• 1 1/2 oz. Rye
  • 3/4 oz. Dry vermouth
  • 3/4 oz. Pineapple juice

Shake in an iced cocktail shaker and strain into cocktail glass.

~ from "Vintage Spirits and Forgotten Cocktails" by Ted Haigh

Consider the pineapple. It's not likely the first bit of produce that comes to mind when thinking about cocktail ingredients. Mention pineapples and cocktails in the same breath, and nine out of ten people will immediately think of the Pina Colada. Not a bad drink, but it's a bit shopworn at this point, and there are a few other ways to show off the unique flavor and charm of pineapple in a cocktail.

First, let's talk tiki drinks. Tiki and faux-Polynesian cocktails are the most visible example of pineapple being showcased as a drink ingredient. Much like its frequent partner-in-crime the coconut, pineapple's distinct taste instantly evokes warm island climates and is a crucial component in several classic tiki drink recipes such as the Painkiller (a Pina Colada-killer if there ever was one), Rum Barrel, and certain versions of the Zombie and Singapore Sling. Even contemporary tiki classics like the Miehana use pineapple to great effect, giving the drink a signature tropical character. However, If you choose to forgo the labor-intensive demands of most tiki drinks, remember that the pineapple/rum combo is a natural flavor match, and you can often reduce elaborate recipes to their bare bones and enjoy a perfectly delightful cocktail using just rum, pineapple and one or two other ingredients.

Next, it's important to recognize that not all drinks containing pineapple need to be served in a mug with a scary face and a fruity totem pole sticking out of them. Plenty of conventional cocktails make use of it, and there are many recipes that are both flavorful and elegantly balanced. It is a testament to the versatility of pineapple that it can be combined with almost any base spirit, and with a little searching, you can find one to suit your preferences. A few examples include the Mary Pickford (rum), Algonquin (whiskey), Park Avenue (gin), Matador (Tequila), Jackhammer (vodka). And if your tastes lean toward shooters, there's always the indefatigable Surfer on Acid (Malibu rum, Jagermeister and pineapple). Like many cocktail modifiers, pineapple lends itself to creativity and experimentation, and can be used in the creation of syrups, tinctures and bitters as well.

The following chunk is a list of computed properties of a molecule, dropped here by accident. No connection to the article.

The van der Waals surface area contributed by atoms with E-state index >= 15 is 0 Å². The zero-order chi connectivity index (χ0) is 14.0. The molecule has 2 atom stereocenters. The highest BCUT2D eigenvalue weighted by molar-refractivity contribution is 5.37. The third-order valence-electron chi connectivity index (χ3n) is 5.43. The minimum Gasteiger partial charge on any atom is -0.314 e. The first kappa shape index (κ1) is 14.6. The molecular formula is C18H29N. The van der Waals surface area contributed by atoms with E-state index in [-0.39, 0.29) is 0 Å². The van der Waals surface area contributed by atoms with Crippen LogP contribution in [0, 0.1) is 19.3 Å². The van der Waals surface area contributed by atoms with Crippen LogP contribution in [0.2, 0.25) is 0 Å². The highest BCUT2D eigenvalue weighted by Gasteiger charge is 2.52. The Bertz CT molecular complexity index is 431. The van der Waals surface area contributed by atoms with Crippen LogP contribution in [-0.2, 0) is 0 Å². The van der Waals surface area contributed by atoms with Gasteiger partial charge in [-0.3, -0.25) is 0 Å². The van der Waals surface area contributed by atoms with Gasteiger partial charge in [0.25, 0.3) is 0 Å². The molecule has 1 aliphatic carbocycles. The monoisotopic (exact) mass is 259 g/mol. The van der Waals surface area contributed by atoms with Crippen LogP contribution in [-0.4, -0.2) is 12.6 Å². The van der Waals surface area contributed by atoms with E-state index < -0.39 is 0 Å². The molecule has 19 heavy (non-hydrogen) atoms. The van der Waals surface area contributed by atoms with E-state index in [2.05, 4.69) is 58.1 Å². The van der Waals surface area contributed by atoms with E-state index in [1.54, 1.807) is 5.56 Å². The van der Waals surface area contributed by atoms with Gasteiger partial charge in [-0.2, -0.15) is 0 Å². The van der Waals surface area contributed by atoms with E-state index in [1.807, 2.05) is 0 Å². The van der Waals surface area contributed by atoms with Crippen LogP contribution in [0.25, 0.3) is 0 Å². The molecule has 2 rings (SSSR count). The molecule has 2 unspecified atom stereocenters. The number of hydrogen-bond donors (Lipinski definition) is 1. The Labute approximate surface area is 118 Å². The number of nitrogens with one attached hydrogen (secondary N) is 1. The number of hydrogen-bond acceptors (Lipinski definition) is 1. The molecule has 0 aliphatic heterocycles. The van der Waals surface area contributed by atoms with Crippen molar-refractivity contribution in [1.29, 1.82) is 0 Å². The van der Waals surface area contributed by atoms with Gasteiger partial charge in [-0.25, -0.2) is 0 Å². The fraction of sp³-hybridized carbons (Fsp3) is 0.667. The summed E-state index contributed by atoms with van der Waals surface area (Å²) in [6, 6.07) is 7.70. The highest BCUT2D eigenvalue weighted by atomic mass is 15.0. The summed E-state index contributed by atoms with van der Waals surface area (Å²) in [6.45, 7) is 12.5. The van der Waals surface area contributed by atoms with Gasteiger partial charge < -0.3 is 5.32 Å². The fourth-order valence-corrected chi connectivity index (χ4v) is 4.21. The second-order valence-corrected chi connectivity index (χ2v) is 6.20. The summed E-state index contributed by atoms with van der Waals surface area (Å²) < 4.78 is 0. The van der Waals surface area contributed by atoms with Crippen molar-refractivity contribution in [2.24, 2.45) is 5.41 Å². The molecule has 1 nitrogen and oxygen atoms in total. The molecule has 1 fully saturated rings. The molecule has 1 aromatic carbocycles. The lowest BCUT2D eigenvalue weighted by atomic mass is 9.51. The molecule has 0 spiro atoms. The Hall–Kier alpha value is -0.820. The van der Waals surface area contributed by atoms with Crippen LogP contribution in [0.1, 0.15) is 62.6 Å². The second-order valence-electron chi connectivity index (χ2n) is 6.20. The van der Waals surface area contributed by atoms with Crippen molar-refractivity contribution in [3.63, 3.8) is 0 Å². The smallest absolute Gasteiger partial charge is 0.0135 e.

Lastly, we don't want to overlook the pineapple's uses outside the drink itself. In addition to being a superb ingredient, a pineapple can yield many decorative garnishes and actually serve as a drinking vessel itself, provided you are willing to put in a little effort. On the garnish side, there's the venerable "chunk", a rectangular or wedge-shaped bit of the inner fruit that has been employed in more ways than can be listed here. Whether it's simply placed on the rim of the glass or skewered along with other colorful bits of flora, a pineapple chunk is one of the premier workhorse garnishes. We also can't ignore the ring, which has found a home in many a punchbowl or pitcher of sangria. And the leaves, either singly or in a bunch, can create a vivid visual accent on almost any style of drink.

Oh, and the part about drinking out of a pineapple? Do it. Sure, it takes a little careful knife work to hollow out a pineapple, but once you've done it successfully, no one can beat you for style points.

Thanks for drinking!

~ Dr. Bamboo